[PATCH wayland v2] protocol: try to clarify frame callback semantics
ppaalanen at gmail.com
Sun Feb 23 23:49:59 PST 2014
On Sun, 23 Feb 2014 12:55:06 -0600
Jason Ekstrand <jason at jlekstrand.net> wrote:
> On Feb 23, 2014 1:45 AM, "Pekka Paalanen" <ppaalanen at gmail.com> wrote:
> > Hi,
> > thanks for all the comments, it's encouraging to see a concensus
> > emerging. One reply below...
> > On Sat, 22 Feb 2014 07:50:01 -0600
> > Jason Ekstrand <jason at jlekstrand.net> wrote:
> > > On Feb 22, 2014 2:44 AM, "Axel Davy" <axel.davy at ens.fr> wrote:
> > > >
> > > > Hi,
> > > >
> > > > I like very much the rewording proposed by Pekka.
> > > >
> > > > But I dislike your proposition to send frame callbacks right away if
> > > attached buffer has been attached for a long time.
> > > >
> > > > Your argument seems to be that the client may manage to get to the
> > > pageflip if the frame callback is called right away. But with this
> > > argument, I don't see why this behaviour would be only for buffers
> > > long ago (and then we refresh at a higher frequency than the screen
> > > >
> > > > Moreover we may say we can always get the two behaviours with client
> > > code:
> > > > . If we keep the current behaviour, the client could know it has
> > > a buffer for a long time (and that the frame callback it had put, was
> > > already called), so if it wants to try to hit next pageflip, it could
> > > commit right away with a new attach
> > >
> > > Yes, this is what they should be doing. The more I think about the
> > > callback, the more I think that clients should just put one with every
> > > draw and just track whether that one has been released or not.
> > >
> > > Unfortunately, we have to do something reasonable in the case where the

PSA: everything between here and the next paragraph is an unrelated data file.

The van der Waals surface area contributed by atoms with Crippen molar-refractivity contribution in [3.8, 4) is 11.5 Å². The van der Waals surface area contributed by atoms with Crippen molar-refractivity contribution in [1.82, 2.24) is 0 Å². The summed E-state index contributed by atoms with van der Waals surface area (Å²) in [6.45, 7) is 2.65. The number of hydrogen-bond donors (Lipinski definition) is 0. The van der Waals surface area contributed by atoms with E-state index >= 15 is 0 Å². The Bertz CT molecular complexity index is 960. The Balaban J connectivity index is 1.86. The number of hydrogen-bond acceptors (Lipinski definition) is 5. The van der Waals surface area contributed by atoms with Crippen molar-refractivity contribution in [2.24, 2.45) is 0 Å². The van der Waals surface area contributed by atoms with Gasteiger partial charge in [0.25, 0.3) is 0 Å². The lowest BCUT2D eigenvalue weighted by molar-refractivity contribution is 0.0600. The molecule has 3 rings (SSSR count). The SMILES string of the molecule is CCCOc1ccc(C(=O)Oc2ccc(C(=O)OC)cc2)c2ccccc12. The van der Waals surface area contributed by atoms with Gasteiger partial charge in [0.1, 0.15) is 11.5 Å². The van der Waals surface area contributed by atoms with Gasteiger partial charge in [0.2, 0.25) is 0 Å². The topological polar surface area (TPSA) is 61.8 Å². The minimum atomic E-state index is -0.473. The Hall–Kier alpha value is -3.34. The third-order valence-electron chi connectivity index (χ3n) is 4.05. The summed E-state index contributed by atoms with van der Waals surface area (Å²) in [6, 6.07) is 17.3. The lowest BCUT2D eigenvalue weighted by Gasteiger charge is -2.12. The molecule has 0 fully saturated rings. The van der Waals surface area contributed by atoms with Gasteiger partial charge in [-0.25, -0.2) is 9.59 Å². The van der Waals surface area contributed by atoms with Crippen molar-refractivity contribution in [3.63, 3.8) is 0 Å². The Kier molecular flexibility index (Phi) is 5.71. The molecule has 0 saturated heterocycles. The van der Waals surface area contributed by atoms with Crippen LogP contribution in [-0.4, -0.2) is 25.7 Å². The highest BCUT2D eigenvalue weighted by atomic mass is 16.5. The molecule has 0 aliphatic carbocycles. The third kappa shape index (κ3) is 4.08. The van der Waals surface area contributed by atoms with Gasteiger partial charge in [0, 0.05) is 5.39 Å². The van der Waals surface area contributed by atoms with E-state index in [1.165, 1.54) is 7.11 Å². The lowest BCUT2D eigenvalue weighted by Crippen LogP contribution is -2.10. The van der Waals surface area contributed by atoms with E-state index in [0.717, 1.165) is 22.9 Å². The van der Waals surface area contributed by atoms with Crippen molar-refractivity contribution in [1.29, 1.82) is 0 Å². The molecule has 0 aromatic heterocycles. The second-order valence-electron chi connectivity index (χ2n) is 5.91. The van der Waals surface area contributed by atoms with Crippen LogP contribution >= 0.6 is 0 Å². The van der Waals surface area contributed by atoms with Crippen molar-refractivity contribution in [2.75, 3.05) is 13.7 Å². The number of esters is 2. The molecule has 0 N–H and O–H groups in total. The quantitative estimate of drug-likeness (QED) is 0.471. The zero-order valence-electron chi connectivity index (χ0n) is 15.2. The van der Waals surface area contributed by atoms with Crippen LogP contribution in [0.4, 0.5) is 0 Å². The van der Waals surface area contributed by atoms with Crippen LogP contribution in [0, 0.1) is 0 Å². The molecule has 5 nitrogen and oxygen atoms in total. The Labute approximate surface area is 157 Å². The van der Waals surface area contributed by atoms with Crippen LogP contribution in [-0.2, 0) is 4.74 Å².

> > > client requests a frame without drawing. I don't want to restrict the
> > > server too much on what it does in that case. It may, for instance, be
> > > running on some sort of refresh-on-demand hardware and have no concept
> > > "next flip". When the client asks for a frame callback, it is
> > > asking when is a good time to repaint. If now is a good time, the
> > > should be allowed to say so.
> > >
> > > Pekka, one thing I forgot to mention that should probably be added is
> > > we really should guarantee that frame callbacks get fired in the same
> > > they are requested (per surface order, not global order).
> > Ah, ok. That should be easy to implement by just being careful in
> > how the callback lists are managed. Can you elaborate on a use case
> > where this is especially useful?
> > Recall that frame callbacks never get "discarded", except when the
> > surface is destroyed(?). If the update it was part of gets
> > overridden, the callbacks simply move on to the new update that
> > overwrote the old one, which means that several update's worth of
> > callbacks can trigger at the same time. I guess this is somehow
> > behind your proposition?
> Yes, it is. First off, we may want to use the language "same order as they
> are committed" instead of "same order as they are requested" to make all
> frame callbacks on the same commit the same.
> I looked at the code and it seems that Weston already does this, so it
> shouldn't break anything or take any extra work to implement. Really, it's
> a nice guarantee for the client that takes basically no work to implement
> in the server. If a client normally throttles on frame callbacks and then
> has to suddenly repaint or some reason, it may allow it to avoid the extra
> logic for detecting the old frame callback and throwing it out. I don't
> know how big of a deal that is because they're all timestamped anyway, but
> it's kind of nice.
I always thought that a client context (e.g. the main app, or toolkit,
or some other lib) always just keeps the last frame callback it sent
for a wl_surface, and simply destroys the old one. That's why I asked
if you knew of any use cases, because I can't imagine a case where
you'd want to keep and process more than one callback.
> More importantly, it cleans up some of the edge-cases. Most of the time,
> it's going to be one frame call back per application component per attach.
> However, this may not always be the case. In particular, it makes the
> frame+commit case slightly better defined by providing the simple guarantee
> that the callback from the frame+commit will come after the callback from
> the last attach.
"Come one after another" may still mean that both carry the same
timestamp and both go to the client in the same burst. That is the only
case I can see where the ordering might not be the same as the commit
> Maybe that's not a good reason for the aditional server-side requirement,
> but it just seems to clean things up nicely.
You are certainly making a sensible suggestion, and I agree we can make
it explicit in the spec. I'll spin a v3.
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